The House Ways and Means Committee June 2 passed bills to repeal the Affordable Care Act’s (ACA) medical device tax and Independent Payment Advisory Board (IPAB), and approved a host of other health care-related bills, including legislation that would provide certain exceptions to the moratorium on new long-term care hospital (LTCH) beds and facilities, and a package of bills to revamp the Medicare Advantage (MA) program.

The bills are expected to go to the House floor this month.

The committee voted to repeal the 2.3% tax on many medical devices took effect in 2013. Repealing the tax would cost $26 billion over the next decade, according to the Joint Committee on Taxation.

IPAB is tasked with recommending cuts in Medicare spending if it rises above a certain level. For more on the bills, click here

 

AHA weighs in on LTCH, MA legislation. The changes to the LTCH moratorium would be paid for by reducing outlier payments to LTCHs that care for the sickest patients, a provision the AHA last week urged Congress to remove from the bill.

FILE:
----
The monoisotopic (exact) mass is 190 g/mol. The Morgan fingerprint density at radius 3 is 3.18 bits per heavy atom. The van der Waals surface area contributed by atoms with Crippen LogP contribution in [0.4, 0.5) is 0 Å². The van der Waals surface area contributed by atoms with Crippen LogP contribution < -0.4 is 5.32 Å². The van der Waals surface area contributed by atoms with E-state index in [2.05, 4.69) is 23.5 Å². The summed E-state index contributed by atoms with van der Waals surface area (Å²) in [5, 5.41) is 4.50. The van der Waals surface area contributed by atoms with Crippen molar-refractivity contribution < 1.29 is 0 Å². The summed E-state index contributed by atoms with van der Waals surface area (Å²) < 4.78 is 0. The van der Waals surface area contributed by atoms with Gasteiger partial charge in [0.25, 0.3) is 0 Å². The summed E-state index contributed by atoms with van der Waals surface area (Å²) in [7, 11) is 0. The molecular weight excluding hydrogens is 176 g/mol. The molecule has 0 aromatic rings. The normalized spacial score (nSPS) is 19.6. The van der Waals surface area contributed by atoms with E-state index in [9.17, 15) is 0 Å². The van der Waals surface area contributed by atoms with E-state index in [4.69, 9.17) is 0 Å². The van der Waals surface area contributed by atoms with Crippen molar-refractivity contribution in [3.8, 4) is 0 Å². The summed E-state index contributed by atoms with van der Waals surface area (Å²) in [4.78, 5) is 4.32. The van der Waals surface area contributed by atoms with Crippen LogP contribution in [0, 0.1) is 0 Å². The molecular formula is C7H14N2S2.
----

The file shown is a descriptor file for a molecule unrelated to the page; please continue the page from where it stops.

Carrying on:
“While the AHA appreciates the committee’s interest in easing the burdens faced by LTCHs, and we do not oppose the underlying legislation, we oppose efforts to pay for such changes through additional payment cuts to these facilities,” wrote AHA Executive Vice President Rick Pollack in a June 1 letter to the Ways and Means Committee.  The letter noted the numerous payment reductions LTCHs are preparing to face this year. The association urged the committee not to seek money from the LTCH prospective payment system to pay for the legislation.

In another June 1 letter to the committee, the AHA expressed its support for the MA bills, which it said would help sustain the viability and integrity of the MA program.

“These bills would, improve the risk adjustment methodology, provide a more reasonable timeframe for MA plans to evaluate and respond to [the Centers for Medicare & Medicaid Services’] proposed rate actions, encourage MA beneficiaries to access high-value prescriptions and medical services, and allow beneficiaries greater opportunity to enroll and dis-enroll from MA plans (including Part D),” Pollack wrote.